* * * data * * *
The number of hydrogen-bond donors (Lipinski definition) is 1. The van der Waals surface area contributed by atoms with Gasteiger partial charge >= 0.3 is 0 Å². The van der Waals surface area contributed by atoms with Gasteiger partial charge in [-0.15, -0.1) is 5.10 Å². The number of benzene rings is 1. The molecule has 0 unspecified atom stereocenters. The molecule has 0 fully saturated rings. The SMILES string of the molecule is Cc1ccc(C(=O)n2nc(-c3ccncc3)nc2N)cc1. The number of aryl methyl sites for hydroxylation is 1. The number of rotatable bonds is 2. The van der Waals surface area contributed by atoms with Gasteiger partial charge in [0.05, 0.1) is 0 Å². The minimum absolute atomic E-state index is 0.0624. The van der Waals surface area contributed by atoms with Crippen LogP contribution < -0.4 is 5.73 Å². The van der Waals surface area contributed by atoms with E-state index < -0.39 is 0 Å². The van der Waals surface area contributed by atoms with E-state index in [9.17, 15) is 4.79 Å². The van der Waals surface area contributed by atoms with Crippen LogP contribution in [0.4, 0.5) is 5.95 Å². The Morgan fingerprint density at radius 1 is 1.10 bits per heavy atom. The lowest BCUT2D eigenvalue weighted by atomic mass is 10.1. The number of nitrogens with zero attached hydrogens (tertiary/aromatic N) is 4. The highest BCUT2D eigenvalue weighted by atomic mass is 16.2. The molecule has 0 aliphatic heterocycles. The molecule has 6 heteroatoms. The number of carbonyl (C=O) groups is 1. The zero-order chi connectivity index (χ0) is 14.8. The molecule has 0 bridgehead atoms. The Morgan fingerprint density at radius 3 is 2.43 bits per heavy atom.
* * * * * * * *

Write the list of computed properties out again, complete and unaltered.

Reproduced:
The number of hydrogen-bond donors (Lipinski definition) is 1. The van der Waals surface area contributed by atoms with Gasteiger partial charge >= 0.3 is 0 Å². The van der Waals surface area contributed by atoms with Gasteiger partial charge in [-0.15, -0.1) is 5.10 Å². The number of benzene rings is 1. The molecule has 0 unspecified atom stereocenters. The molecule has 0 fully saturated rings. The SMILES string of the molecule is Cc1ccc(C(=O)n2nc(-c3ccncc3)nc2N)cc1. The number of aryl methyl sites for hydroxylation is 1. The number of rotatable bonds is 2. The van der Waals surface area contributed by atoms with Gasteiger partial charge in [0.05, 0.1) is 0 Å². The minimum absolute atomic E-state index is 0.0624. The van der Waals surface area contributed by atoms with Crippen LogP contribution < -0.4 is 5.73 Å². The van der Waals surface area contributed by atoms with E-state index < -0.39 is 0 Å². The van der Waals surface area contributed by atoms with E-state index in [9.17, 15) is 4.79 Å². The van der Waals surface area contributed by atoms with Crippen LogP contribution in [0.4, 0.5) is 5.95 Å². The Morgan fingerprint density at radius 1 is 1.10 bits per heavy atom. The lowest BCUT2D eigenvalue weighted by atomic mass is 10.1. The number of nitrogens with zero attached hydrogens (tertiary/aromatic N) is 4. The highest BCUT2D eigenvalue weighted by atomic mass is 16.2. The molecule has 0 aliphatic heterocycles. The molecule has 6 heteroatoms. The number of carbonyl (C=O) groups is 1. The zero-order chi connectivity index (χ0) is 14.8. The molecule has 0 bridgehead atoms. The Morgan fingerprint density at radius 3 is 2.43 bits per heavy atom.